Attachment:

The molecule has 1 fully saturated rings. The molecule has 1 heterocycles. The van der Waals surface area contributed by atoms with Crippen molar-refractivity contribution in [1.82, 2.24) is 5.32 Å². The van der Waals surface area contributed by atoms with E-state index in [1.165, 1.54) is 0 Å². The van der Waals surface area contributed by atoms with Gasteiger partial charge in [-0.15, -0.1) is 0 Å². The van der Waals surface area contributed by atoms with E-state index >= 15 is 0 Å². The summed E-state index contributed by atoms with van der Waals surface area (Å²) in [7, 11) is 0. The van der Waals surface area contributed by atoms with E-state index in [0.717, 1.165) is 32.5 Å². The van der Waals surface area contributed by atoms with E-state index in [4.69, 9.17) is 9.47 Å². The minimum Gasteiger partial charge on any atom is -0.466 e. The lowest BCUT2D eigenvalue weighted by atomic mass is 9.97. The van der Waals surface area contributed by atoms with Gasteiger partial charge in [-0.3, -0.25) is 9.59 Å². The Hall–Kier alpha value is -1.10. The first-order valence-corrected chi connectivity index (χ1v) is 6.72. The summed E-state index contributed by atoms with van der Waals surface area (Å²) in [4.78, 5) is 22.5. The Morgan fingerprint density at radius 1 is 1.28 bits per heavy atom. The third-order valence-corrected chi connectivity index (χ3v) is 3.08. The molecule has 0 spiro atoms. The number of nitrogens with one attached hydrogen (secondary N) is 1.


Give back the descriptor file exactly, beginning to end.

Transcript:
The molecule has 1 fully saturated rings. The molecule has 1 heterocycles. The van der Waals surface area contributed by atoms with Crippen molar-refractivity contribution in [1.82, 2.24) is 5.32 Å². The van der Waals surface area contributed by atoms with E-state index in [1.165, 1.54) is 0 Å². The van der Waals surface area contributed by atoms with Gasteiger partial charge in [-0.15, -0.1) is 0 Å². The van der Waals surface area contributed by atoms with E-state index >= 15 is 0 Å². The summed E-state index contributed by atoms with van der Waals surface area (Å²) in [7, 11) is 0. The van der Waals surface area contributed by atoms with E-state index in [0.717, 1.165) is 32.5 Å². The van der Waals surface area contributed by atoms with E-state index in [4.69, 9.17) is 9.47 Å². The minimum Gasteiger partial charge on any atom is -0.466 e. The lowest BCUT2D eigenvalue weighted by atomic mass is 9.97. The van der Waals surface area contributed by atoms with Gasteiger partial charge in [-0.3, -0.25) is 9.59 Å². The Hall–Kier alpha value is -1.10. The first-order valence-corrected chi connectivity index (χ1v) is 6.72. The summed E-state index contributed by atoms with van der Waals surface area (Å²) in [4.78, 5) is 22.5. The Morgan fingerprint density at radius 1 is 1.28 bits per heavy atom. The third-order valence-corrected chi connectivity index (χ3v) is 3.08. The molecule has 0 spiro atoms. The number of nitrogens with one attached hydrogen (secondary N) is 1.